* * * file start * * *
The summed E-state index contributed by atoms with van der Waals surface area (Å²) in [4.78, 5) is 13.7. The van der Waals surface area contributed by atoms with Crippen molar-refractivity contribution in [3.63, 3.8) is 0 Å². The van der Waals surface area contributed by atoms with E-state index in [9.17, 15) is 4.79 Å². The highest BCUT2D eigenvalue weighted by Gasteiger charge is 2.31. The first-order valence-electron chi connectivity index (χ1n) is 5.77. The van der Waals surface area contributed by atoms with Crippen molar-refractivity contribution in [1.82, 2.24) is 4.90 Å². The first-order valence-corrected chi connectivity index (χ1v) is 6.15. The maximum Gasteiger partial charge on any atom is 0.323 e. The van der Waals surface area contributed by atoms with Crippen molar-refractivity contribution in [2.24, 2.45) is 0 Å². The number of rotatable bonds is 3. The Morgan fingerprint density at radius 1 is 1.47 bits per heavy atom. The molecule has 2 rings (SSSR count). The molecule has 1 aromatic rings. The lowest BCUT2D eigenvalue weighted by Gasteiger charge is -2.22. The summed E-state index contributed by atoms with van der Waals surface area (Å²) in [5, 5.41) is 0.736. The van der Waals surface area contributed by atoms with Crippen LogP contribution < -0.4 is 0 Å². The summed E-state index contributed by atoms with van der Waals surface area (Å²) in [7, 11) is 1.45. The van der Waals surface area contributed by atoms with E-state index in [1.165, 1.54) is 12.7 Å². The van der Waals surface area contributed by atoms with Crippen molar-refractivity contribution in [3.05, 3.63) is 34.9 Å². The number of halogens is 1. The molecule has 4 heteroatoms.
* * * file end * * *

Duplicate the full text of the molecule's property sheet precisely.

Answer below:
The summed E-state index contributed by atoms with van der Waals surface area (Å²) in [4.78, 5) is 13.7. The van der Waals surface area contributed by atoms with Crippen molar-refractivity contribution in [3.63, 3.8) is 0 Å². The van der Waals surface area contributed by atoms with E-state index in [9.17, 15) is 4.79 Å². The highest BCUT2D eigenvalue weighted by Gasteiger charge is 2.31. The first-order valence-electron chi connectivity index (χ1n) is 5.77. The van der Waals surface area contributed by atoms with Crippen molar-refractivity contribution in [1.82, 2.24) is 4.90 Å². The first-order valence-corrected chi connectivity index (χ1v) is 6.15. The maximum Gasteiger partial charge on any atom is 0.323 e. The van der Waals surface area contributed by atoms with Crippen molar-refractivity contribution in [2.24, 2.45) is 0 Å². The number of rotatable bonds is 3. The Morgan fingerprint density at radius 1 is 1.47 bits per heavy atom. The molecule has 2 rings (SSSR count). The molecule has 1 aromatic rings. The lowest BCUT2D eigenvalue weighted by Gasteiger charge is -2.22. The summed E-state index contributed by atoms with van der Waals surface area (Å²) in [5, 5.41) is 0.736. The van der Waals surface area contributed by atoms with Crippen LogP contribution < -0.4 is 0 Å². The summed E-state index contributed by atoms with van der Waals surface area (Å²) in [7, 11) is 1.45. The van der Waals surface area contributed by atoms with E-state index in [1.165, 1.54) is 12.7 Å². The van der Waals surface area contributed by atoms with Crippen molar-refractivity contribution in [3.05, 3.63) is 34.9 Å². The number of halogens is 1. The molecule has 4 heteroatoms.